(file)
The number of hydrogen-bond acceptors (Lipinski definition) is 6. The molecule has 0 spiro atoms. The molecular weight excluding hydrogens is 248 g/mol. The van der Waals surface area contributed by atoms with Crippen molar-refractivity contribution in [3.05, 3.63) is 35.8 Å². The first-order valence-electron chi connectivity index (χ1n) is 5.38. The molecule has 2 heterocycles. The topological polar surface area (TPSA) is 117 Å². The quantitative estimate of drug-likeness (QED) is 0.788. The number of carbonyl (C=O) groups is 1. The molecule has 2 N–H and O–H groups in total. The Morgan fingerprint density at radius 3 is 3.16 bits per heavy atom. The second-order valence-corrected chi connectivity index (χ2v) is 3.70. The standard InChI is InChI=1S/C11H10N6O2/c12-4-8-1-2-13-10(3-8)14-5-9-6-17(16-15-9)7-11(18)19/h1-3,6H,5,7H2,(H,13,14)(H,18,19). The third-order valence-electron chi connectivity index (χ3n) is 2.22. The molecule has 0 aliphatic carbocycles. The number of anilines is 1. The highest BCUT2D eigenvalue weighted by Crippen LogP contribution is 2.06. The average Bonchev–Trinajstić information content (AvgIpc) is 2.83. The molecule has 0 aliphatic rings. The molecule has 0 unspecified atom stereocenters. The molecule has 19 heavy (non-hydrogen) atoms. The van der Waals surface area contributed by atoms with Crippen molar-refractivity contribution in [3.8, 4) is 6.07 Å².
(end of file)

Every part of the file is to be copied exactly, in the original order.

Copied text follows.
The number of hydrogen-bond acceptors (Lipinski definition) is 6. The molecule has 0 spiro atoms. The molecular weight excluding hydrogens is 248 g/mol. The van der Waals surface area contributed by atoms with Crippen molar-refractivity contribution in [3.05, 3.63) is 35.8 Å². The first-order valence-electron chi connectivity index (χ1n) is 5.38. The molecule has 2 heterocycles. The topological polar surface area (TPSA) is 117 Å². The quantitative estimate of drug-likeness (QED) is 0.788. The number of carbonyl (C=O) groups is 1. The molecule has 2 N–H and O–H groups in total. The Morgan fingerprint density at radius 3 is 3.16 bits per heavy atom. The second-order valence-corrected chi connectivity index (χ2v) is 3.70. The standard InChI is InChI=1S/C11H10N6O2/c12-4-8-1-2-13-10(3-8)14-5-9-6-17(16-15-9)7-11(18)19/h1-3,6H,5,7H2,(H,13,14)(H,18,19). The third-order valence-electron chi connectivity index (χ3n) is 2.22. The molecule has 0 aliphatic carbocycles. The number of anilines is 1. The highest BCUT2D eigenvalue weighted by Crippen LogP contribution is 2.06. The average Bonchev–Trinajstić information content (AvgIpc) is 2.83. The molecule has 0 aliphatic rings. The molecule has 0 unspecified atom stereocenters. The molecule has 19 heavy (non-hydrogen) atoms. The van der Waals surface area contributed by atoms with Crippen molar-refractivity contribution in [3.8, 4) is 6.07 Å².